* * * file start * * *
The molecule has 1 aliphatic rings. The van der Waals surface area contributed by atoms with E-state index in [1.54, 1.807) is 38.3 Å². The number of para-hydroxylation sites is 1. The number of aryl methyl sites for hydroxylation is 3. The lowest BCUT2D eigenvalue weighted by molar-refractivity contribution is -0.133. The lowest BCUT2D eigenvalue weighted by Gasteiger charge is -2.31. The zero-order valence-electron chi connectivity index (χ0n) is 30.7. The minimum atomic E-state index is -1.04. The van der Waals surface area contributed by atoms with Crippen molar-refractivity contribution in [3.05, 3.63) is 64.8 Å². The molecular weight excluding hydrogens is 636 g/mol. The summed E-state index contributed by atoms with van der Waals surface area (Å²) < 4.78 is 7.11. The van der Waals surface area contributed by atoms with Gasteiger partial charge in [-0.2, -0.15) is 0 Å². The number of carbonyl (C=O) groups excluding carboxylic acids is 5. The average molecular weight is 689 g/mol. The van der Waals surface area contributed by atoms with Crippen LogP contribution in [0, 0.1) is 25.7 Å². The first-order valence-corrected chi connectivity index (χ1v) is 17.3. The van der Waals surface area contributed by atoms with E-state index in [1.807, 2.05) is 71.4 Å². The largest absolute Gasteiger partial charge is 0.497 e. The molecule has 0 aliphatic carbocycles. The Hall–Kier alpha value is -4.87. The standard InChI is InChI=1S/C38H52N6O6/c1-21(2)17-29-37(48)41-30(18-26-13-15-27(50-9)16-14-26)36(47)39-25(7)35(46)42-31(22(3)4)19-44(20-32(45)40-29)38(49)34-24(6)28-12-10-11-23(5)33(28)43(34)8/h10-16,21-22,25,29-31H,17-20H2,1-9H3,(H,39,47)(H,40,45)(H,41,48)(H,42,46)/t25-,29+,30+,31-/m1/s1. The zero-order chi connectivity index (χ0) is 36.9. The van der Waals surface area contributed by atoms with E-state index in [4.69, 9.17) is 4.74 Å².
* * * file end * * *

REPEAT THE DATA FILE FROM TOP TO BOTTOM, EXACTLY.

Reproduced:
The molecule has 1 aliphatic rings. The van der Waals surface area contributed by atoms with E-state index in [1.54, 1.807) is 38.3 Å². The number of para-hydroxylation sites is 1. The number of aryl methyl sites for hydroxylation is 3. The lowest BCUT2D eigenvalue weighted by molar-refractivity contribution is -0.133. The lowest BCUT2D eigenvalue weighted by Gasteiger charge is -2.31. The zero-order valence-electron chi connectivity index (χ0n) is 30.7. The minimum atomic E-state index is -1.04. The van der Waals surface area contributed by atoms with Crippen molar-refractivity contribution in [3.05, 3.63) is 64.8 Å². The molecular weight excluding hydrogens is 636 g/mol. The summed E-state index contributed by atoms with van der Waals surface area (Å²) < 4.78 is 7.11. The van der Waals surface area contributed by atoms with Gasteiger partial charge in [-0.2, -0.15) is 0 Å². The number of carbonyl (C=O) groups excluding carboxylic acids is 5. The average molecular weight is 689 g/mol. The van der Waals surface area contributed by atoms with Crippen LogP contribution in [0, 0.1) is 25.7 Å². The first-order valence-corrected chi connectivity index (χ1v) is 17.3. The van der Waals surface area contributed by atoms with E-state index in [1.807, 2.05) is 71.4 Å². The largest absolute Gasteiger partial charge is 0.497 e. The molecule has 0 aliphatic carbocycles. The Hall–Kier alpha value is -4.87. The standard InChI is InChI=1S/C38H52N6O6/c1-21(2)17-29-37(48)41-30(18-26-13-15-27(50-9)16-14-26)36(47)39-25(7)35(46)42-31(22(3)4)19-44(20-32(45)40-29)38(49)34-24(6)28-12-10-11-23(5)33(28)43(34)8/h10-16,21-22,25,29-31H,17-20H2,1-9H3,(H,39,47)(H,40,45)(H,41,48)(H,42,46)/t25-,29+,30+,31-/m1/s1. The zero-order chi connectivity index (χ0) is 36.9. The van der Waals surface area contributed by atoms with E-state index in [4.69, 9.17) is 4.74 Å².